Marci L. and Carl C. Voigt - Page 7

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               Receipt is therefore immaterial to the issues before                   
               the Court.                                                             
               As explained more fully below, we agree that petitioners’              
          claim with respect to the disputed refund check does not decrease           
          the amount of the otherwise agreed-upon deficiency and cannot               
          give rise to an overpayment in the present circumstances.                   
               1.  No Effect on the Agreed-Upon Deficiency                            
               The disputed refund check is immaterial to the calculation             
          of petitioners’ deficiency.  “Deficiency” is a term of art                  
          defined in section 6211.  Generally speaking and as relevant                
          herein, a deficiency is simply the amount by which the “tax                 
          imposed” under the law exceeds the amount of tax shown on the               
          return.  Sec. 6211(a).  The determination of a deficiency under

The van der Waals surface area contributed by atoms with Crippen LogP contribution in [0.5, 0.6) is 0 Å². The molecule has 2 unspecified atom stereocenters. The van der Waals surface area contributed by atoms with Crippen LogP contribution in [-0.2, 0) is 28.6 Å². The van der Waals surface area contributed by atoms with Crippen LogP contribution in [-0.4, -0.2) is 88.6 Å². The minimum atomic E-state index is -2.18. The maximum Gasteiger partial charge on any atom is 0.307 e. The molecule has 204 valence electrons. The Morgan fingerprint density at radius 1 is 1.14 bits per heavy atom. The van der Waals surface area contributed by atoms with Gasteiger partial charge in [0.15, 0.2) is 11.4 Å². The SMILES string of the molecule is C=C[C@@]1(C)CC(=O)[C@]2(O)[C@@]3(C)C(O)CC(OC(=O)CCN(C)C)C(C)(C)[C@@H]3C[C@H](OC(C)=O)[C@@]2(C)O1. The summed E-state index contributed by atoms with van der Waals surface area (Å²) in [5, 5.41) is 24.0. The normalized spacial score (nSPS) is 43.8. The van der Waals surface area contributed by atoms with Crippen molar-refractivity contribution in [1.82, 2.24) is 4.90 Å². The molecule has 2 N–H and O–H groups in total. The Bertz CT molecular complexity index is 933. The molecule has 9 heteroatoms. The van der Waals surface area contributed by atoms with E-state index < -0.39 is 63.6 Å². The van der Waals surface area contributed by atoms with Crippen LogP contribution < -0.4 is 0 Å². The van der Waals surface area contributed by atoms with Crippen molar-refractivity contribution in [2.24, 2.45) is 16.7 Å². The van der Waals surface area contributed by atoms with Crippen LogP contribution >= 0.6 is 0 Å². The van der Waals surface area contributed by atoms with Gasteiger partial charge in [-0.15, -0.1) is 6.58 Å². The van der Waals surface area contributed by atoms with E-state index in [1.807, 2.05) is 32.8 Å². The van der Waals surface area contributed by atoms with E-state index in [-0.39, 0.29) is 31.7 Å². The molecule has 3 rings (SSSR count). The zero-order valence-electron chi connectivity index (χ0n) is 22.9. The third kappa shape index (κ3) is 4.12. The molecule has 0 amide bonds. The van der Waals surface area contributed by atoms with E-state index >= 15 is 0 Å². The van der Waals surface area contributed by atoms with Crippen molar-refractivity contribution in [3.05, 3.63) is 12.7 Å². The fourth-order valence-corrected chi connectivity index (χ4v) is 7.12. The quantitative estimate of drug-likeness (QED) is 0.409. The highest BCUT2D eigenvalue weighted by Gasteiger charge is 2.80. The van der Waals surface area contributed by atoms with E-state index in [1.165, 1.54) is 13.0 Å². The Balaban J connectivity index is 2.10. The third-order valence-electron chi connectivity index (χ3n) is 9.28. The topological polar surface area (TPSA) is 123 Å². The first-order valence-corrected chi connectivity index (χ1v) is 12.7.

section 6211(a) does not take into account payment or nonpayment            
          of a claimed EIC.  See Wilson v. Commissioner, T.C. Memo. 2001-             
          139.  Moreover, the amount of a deficiency is determined without            
          regard to the amount of taxes withheld on a taxpayer’s income.              
          See sec. 6211(a) and (b)(1); Keefe v. Commissioner, 15 T.C. 947,            
          955-956 (1950).                                                             
               In the instant case, the “tax imposed” on petitioners’ 2000            
          income is zero.  The tax shown by petitioners on their 2000 tax             
          return was negative $2,396; i.e., the amount of EIC they showed             
          on their 2000 tax return and which they now concede is not                  

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